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Implementing evidence-based physical activity interventions for people with mental illness: an Australian perspective

journal contribution
posted on 06.12.2017, 00:00 authored by S Rosenbaum, A Tiedemann, Robert StantonRobert Stanton, A Parker, A Waterreus, J Curtis, P Ward
Objectives: Physical activity (PA) and exercise is increasingly being recognised as an efficacious component of treatment for various mental disorders. The association between PA and cardiometabolic disease is well established, as is the strong link between mental illness, sedentary behaviour and poor cardiometabolic health. Examples of successful integration of clinical PA programs within mental health treatment facilities are increasing. The aim of this review was to summarise the evidence regarding PA and mental illness, and to present examples of clinical exercise programs within Australian mental health facilities. Methods: A narrative synthesis of systematic reviews and clinical trials was conducted. Results: Evidence supporting the inclusion of PA programs as an adjunct to treatment for various conditions was presented; including depression, schizophrenia, anxiety disorders, post-traumatic stress disorder and substance abuse. In light of the available evidence, the inclusion of clinical PA programs within mental health treatment, facilitated by dedicated clinicians (exercise physiologists / physiotherapists) was justified. Conclusions: PA is a feasible, effective and acceptable adjunct to usual care for a variety of mental disorders. There is a clear need for greater investment in initiatives aiming to increase PA among people experiencing mental illness, given the benefits to both mental and physical health outcomes.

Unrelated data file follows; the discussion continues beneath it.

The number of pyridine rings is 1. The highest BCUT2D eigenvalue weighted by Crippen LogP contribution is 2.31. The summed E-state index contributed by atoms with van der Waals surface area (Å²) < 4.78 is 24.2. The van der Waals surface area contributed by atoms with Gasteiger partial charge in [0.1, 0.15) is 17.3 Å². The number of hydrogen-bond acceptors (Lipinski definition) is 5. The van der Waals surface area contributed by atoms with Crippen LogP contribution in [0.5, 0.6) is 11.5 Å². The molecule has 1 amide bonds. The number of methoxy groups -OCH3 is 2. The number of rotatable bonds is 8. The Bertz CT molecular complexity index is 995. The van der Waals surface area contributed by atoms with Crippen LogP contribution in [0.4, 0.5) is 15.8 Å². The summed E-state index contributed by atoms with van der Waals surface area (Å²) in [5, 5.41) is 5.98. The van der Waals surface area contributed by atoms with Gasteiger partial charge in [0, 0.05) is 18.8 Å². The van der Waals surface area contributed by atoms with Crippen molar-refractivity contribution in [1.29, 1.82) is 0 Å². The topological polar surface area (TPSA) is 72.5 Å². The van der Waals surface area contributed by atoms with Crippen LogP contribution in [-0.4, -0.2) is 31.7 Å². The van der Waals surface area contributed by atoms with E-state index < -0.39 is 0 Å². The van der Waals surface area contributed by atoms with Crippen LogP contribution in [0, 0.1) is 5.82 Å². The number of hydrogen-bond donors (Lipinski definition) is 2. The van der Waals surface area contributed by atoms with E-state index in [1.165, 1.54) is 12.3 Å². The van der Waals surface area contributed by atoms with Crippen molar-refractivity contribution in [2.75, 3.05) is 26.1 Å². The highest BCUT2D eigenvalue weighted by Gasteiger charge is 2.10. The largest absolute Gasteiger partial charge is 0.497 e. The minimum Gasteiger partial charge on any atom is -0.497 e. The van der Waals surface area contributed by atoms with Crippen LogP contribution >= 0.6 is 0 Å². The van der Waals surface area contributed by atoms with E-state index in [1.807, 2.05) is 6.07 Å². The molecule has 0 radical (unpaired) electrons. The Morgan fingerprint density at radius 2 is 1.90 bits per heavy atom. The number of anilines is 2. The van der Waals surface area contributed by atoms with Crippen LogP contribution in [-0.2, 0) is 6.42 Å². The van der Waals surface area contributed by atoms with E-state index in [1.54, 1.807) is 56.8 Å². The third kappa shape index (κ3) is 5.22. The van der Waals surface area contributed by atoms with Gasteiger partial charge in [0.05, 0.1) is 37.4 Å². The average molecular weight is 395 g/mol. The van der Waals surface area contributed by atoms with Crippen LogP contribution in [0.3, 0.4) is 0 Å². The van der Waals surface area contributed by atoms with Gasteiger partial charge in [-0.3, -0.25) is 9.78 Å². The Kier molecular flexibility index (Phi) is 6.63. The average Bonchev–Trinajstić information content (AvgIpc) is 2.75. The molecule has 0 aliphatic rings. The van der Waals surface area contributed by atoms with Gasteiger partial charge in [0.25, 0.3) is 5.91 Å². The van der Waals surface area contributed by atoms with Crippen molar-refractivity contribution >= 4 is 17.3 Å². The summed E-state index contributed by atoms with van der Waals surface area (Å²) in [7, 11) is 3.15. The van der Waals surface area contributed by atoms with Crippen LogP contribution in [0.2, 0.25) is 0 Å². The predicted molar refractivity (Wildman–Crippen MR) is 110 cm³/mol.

History

Volume

24

Issue

1

Start Page

149

End Page

154

Number of Pages

6

eISSN

1440-1665

ISSN

1039-8562

Publisher

Sage Publications

Language

en-aus

Peer Reviewed

Yes

Open Access

No

External Author Affiliations

Bondi Centre; George Institute for Global Health; Headspace National Youth Mental Health Foundation Ltd; School of Medical and Applied Sciences (2013- ); South Western Sydney Local Health District (Liverpool); TBA Research Institute; University of Melbourne; University of New South Wales; University of Sydney; University of Western Australia;

Era Eligible

Yes

Journal

Australasian psychiatry.